The human immunodeficiency virus (HIV) causes a condition that can be controlled, but not cured, with antiretroviral drugs. Alternative therapies, lifestyle changes and improved living conditions contribute to improved treatment outcomes. Untreated HIV progresses to the acquired immunodeficiency syndrome (AIDS) within 5 to 15 years. Continued compliance with the use of antiretroviral drugs can slow the progression of HIV to a near halt and life expectancy can be significantly increased. People living with HIV can remain well and productive for many years, even in low-income countries. In some countries it has been accepted that HIV positive status is a chronic syndrome.
However AIDS is still a major contributor to death and morbidity worldwide. It can be transmitted through unprotected sexual intercourse (vaginal or anal), oral sex with an infected person; transfusion of contaminated blood; and the sharing of contaminated needles, syringes or other sharp instruments. It may also be transmitted between a mother and her infant during pregnancy, childbirth and breastfeeding.
- Affirms that all women have the right to full information on avoiding HIV infection and AIDS, knowledge of their own HIV-status, and how to prevent HIV transmission from mother to child.
- Underlines that all HIV positive pregnant women have a right to access antiretroviral drugs for themselves and their newborns.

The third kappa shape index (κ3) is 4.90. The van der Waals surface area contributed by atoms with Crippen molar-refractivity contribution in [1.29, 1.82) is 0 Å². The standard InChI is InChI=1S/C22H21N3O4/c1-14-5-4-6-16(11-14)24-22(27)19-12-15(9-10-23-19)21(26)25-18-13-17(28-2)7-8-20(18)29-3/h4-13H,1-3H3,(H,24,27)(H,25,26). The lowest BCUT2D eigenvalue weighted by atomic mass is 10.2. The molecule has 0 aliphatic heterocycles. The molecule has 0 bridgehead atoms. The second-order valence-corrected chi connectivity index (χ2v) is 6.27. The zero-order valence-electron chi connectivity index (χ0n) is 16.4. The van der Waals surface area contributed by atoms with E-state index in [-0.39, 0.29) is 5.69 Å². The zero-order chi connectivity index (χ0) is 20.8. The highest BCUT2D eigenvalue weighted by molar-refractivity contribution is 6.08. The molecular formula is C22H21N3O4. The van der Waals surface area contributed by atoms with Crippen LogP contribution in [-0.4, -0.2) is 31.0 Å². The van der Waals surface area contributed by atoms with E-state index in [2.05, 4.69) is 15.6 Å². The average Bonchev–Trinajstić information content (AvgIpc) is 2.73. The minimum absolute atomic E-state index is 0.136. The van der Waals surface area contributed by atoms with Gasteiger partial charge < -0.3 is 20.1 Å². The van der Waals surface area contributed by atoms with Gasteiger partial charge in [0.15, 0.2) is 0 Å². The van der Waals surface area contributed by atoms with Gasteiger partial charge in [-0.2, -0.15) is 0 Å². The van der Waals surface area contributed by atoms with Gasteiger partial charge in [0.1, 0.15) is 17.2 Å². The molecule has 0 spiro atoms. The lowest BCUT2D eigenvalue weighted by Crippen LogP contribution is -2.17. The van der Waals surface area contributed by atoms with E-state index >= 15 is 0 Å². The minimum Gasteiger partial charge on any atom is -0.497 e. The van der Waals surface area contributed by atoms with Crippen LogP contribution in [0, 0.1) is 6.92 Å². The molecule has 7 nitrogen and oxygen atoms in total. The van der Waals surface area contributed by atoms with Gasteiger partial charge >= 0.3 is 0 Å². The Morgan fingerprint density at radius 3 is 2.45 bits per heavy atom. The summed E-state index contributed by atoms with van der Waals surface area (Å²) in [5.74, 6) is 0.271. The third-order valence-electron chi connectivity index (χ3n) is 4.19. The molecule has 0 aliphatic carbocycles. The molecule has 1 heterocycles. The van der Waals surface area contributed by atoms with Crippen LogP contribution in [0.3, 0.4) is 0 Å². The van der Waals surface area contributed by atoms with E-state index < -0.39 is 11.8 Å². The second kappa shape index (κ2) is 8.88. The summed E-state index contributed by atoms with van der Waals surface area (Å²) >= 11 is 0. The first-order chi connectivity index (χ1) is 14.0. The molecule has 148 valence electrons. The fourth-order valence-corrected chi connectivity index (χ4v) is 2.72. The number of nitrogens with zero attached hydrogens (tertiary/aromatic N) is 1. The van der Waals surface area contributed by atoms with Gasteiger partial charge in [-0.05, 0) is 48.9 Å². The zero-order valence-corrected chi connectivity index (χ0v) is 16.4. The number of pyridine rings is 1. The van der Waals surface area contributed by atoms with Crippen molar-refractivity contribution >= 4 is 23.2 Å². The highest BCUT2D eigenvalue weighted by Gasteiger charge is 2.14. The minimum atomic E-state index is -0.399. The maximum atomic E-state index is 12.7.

- Urges midwives, in their capacity as professionals and members of communities to be educators as well as practitioners in working to prevent the spread of HIV and provide care and treatment as it becomes available.
- Believes that Personal Protective Equipment (PPE) – latex gloves etc. – should be available to midwives at an affordable cost.
Member Associations are encouraged to advise on sources, or obtain and disseminate amongst their members information on the subjects of HIV and AIDS. Working collaboratively with their local authorities and governments to ensure that national policy and guidelines are followed as a means of preventing the spread of HIV, member associations are urged to develop written guidelines to cover incidents such as normal midwifery procedures, guidelines for midwives who tests positive for HIV and the optimum method of infant feeding.
Midwives are urged to accept their responsibility in the field of HIV and AIDS:
- The avoidance of needle-stick injuries and correct disposal of used injection equipment
- Maintaining updated knowledge in the field of HIV and AIDS, including developments relating to breastfeeding and lactation
- Following universal precautions when handling body fluids and at other times of handling infected or potentially infected blood or blood stained products: (particularly scrupulous hand washing before and after direct contact, wearing of gloves and, at birth, wearing goggles or glasses, shoes and covering all open wounds and by using approved solutions to clean non-disposable equipment which has become contaminated
- Ensuring the correct procedures for handling soiled items/linen for washing or destruction
With communities by: